Food Find: Our Top 10 Soho-Area Restaurants

There's no denying Soho and its surrounding environs add up to one of our favorite places to shop. But when running between Oak and Odin or Silver Lining and the Prada Store, one can work up a wicked case of Must Eat Now!" So, for those who live, work, and, especially, shop South-of-Houston, we've compiled the ultimate go-to list of Soho restaurants running from haute cuisine to quick and delicious. Dig in!
Click through for 10 Soho spots that will have your mouth watering!
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L'Ecole

L'Ecole at the French Culinary Institute is one of the most enjoyable and interactive dining experiences a foodie can have in the Soho environs. The fare is prepared by FCI students eager to please, and the menu and chefs change daily. At the end of the meal, patrons are encouraged to fill out a 'report card' with feedback about their meal. A plus!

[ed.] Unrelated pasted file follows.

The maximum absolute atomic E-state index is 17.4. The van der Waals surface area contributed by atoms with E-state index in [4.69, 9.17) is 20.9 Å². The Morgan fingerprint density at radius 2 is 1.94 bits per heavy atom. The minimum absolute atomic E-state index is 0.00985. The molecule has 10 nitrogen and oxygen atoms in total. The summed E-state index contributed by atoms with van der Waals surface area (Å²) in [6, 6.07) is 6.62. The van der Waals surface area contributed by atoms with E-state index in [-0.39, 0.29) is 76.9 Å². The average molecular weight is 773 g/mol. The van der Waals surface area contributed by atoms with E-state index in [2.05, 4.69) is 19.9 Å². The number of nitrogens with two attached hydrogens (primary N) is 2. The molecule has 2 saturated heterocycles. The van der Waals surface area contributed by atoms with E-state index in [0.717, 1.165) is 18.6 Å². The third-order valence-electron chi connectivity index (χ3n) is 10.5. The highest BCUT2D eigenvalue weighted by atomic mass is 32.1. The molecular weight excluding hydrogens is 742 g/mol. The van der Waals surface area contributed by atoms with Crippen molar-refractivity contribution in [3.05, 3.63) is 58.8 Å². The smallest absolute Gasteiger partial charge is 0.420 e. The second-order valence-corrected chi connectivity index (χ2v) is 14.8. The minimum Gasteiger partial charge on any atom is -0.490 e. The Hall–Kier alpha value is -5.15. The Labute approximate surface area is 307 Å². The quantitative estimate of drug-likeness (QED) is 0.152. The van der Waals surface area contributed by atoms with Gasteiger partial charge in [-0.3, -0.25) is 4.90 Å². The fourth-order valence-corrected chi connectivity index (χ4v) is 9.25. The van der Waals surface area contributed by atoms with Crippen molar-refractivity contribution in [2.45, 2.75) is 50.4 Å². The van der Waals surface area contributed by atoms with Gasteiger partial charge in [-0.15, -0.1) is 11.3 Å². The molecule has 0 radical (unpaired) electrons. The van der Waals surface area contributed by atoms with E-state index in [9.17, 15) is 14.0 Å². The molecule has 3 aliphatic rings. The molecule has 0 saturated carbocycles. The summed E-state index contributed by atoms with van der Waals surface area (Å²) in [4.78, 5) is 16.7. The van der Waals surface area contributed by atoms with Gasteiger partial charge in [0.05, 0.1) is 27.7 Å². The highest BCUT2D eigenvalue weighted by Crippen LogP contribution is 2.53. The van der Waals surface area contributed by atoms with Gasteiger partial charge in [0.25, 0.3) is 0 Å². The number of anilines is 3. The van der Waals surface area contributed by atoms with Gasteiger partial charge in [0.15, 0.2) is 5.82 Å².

What To Order: Menu changes daily

Where: 462 Broadway (near Grand Street); 212-219-3300; www.frenchculinary.com

Extra: Prix-Fixe menus available for lunch (around $30) and dinner (under $50).
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Lovely Day

This cozy Nolita eatery is a precious gem. With attractive hipster staff serving up delicious Thai dishes, not to mention a full bar, what more could you want? All the goodness means you've got to be prepared to wait—this tiny jewel doesn't accept reservations.

What To Order: Julienne Vegetable Salad, Seared Wild Tuna Roll, Hobo Noodle, Spicy Green Curry and the specials of the day are great, too!

Where: 196 Elizabeth Street (between Prince and Spring streets); 212-925-3310; www.lovelydaynyc.com

Extra: Hit the ATM first because Lovely Day is cash-only.

Photo via Flickr.
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Snack

The cozy sister restaurant to West Village's Snack Taverna delivers delicious and fresh Greek cuisine. Bold flavors make for an arresting lunch or a low-key romantic dinner for two.

What To Order: Greek Salad, Tzatziki, Melitzanosalata (Eggplant Dip), Avgolemono Soup, Pastitsio, Veal Meatball, Braised Lamb Stifado, Walnut Crisp, and Greek Coffee.

Where: 105 Thompson Street (between Prince and Spring streets); 212-925-1040.

Photo via Flickr.
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Café Habana